Culture, Heritage and Diversity

 

Better and Inclusive Neighbourhoods for All on Tenerife Island (Spain)

 

In January 2012 Tenerife’s public authorities, civil society leaders and community representatives launched a civil participation initiative with a view to fostering social cohesion and community bonds in a culturally diverse neighbourhood of El Fraile in the Arona municipality in the South of the Island. The idea was born from the cooperation between the project Juntos en la misma direction (Together in the same direction) and the European initiative Puzzled by Policy conducted by the La Laguna University with the aim to incite urban dwellers to participate in shaping migration policies. The El Fraile neighbourhood was chosen due to its longstanding and vibrant migration history and the need to re-consider its human and cultural diversity as a resource rather than equating it with problems and conflicts. The initiative quickly earned the interest of representatives of the local school, church and the mosque, associations of neighbours, mayors, women or immigrants from Senegal, Nigeria, Ghana, Uruguay and Columbia, as well as public authorities such as the Arona Municipal Council, the Department of External Affairs and the Immigration Observatory of Tenerife.

 

Between January and June 2012 nine meetings were held in different venues in El Fraile, such as the local mosque, parish, public school, youth house or the premises of community associations. At the very first meeting the participants sketched a map of their neighbourhood in order to identify and facilitate understanding of the existing social actors dealing with integration matters. The attendees also shared their aspirations and concerns regarding living together in El Fraile, its resources and potential development. At subsequent meetings the participants came up with the name for their initiative – El Fraile para todos (El Fraile for all) – and set goals to be achieved. These goals include, for instance, improving the image of the neighbourhood and contributing to its transformation into a leader in diversity management; strengthening partnerships between neighbours and social actors; encouraging the neighbours to participate in cleaning up the area; strengthening social bonds within the neighbourhood; creating a friendly and participatory environment and promoting accessibility by removing language barriers. To achieve these goals, five working groups were established to focus on different thematic areas, such as environment, communication and relations, translation and linguistic exchange, mediation and intergroup cooperation. Each group designed an action plan featuring specific goals. In June the five groups presented their action plans to the Social Participation Board of the Juntos en la misma direction project.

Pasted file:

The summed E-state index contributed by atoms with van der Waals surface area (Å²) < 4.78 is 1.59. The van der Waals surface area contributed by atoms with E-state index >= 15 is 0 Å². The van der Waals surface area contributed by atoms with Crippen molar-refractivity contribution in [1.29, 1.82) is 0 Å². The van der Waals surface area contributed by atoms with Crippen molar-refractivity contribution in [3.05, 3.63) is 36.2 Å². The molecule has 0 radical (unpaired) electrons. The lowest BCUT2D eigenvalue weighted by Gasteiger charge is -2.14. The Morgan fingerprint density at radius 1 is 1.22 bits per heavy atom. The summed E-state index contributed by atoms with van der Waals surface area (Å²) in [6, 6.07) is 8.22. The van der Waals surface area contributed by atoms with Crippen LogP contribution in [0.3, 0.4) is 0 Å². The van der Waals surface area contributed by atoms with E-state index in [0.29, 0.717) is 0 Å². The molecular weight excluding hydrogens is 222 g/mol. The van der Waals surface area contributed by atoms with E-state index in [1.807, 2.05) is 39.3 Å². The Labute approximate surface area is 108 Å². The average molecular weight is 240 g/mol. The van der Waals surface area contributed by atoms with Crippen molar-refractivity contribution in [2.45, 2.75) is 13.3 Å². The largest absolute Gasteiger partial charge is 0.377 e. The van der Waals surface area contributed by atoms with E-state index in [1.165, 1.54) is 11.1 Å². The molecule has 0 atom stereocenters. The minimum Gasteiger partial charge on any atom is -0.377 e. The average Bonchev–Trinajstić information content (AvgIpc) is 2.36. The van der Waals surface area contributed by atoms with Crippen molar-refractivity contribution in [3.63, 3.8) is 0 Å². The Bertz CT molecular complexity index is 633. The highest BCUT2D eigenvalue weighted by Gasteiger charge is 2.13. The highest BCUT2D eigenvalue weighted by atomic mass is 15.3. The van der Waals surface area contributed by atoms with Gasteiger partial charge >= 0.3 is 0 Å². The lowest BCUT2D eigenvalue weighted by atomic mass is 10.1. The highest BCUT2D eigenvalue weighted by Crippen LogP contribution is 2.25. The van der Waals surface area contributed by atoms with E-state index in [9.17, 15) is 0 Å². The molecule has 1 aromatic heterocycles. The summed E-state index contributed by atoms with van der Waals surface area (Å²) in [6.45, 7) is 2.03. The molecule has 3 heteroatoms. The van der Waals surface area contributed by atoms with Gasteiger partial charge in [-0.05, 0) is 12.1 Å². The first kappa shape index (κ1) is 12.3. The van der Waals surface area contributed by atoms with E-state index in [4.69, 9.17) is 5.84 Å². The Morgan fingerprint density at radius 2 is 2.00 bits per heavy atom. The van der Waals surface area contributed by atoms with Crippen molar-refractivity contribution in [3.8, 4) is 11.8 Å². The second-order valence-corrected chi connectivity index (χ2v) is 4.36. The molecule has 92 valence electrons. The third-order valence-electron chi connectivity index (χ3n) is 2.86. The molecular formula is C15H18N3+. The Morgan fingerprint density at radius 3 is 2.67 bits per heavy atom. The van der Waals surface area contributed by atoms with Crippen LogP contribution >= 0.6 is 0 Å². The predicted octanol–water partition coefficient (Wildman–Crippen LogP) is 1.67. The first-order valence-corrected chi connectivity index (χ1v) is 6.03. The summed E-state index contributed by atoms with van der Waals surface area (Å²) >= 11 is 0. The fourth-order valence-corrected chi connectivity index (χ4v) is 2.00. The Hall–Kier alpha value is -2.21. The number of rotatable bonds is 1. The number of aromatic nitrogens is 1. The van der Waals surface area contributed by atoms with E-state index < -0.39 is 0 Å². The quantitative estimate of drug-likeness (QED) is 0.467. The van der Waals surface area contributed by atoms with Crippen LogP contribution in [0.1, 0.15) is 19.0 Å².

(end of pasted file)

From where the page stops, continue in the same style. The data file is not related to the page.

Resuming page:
According to Ms Eva Luz Cabrera, Municipal Council for Citizen Participation, the initiative has the full potential to be extended to all other neighbourhoods of the municipality since there is growing demand for similar projects. The first step in this direction is to create citizen working groups which would mainstream their ideas to newly-formed participatory councils. “It is essential to convey the message that each and every person living in the neighbourhood has a crucial role to play to enrich, build and design a place for living together in unity, respect, cleanliness and in compliance with common values. We need to rely on citizen involvement and participation to build more cohesive and sustainable cities”.

 

Christina Baglai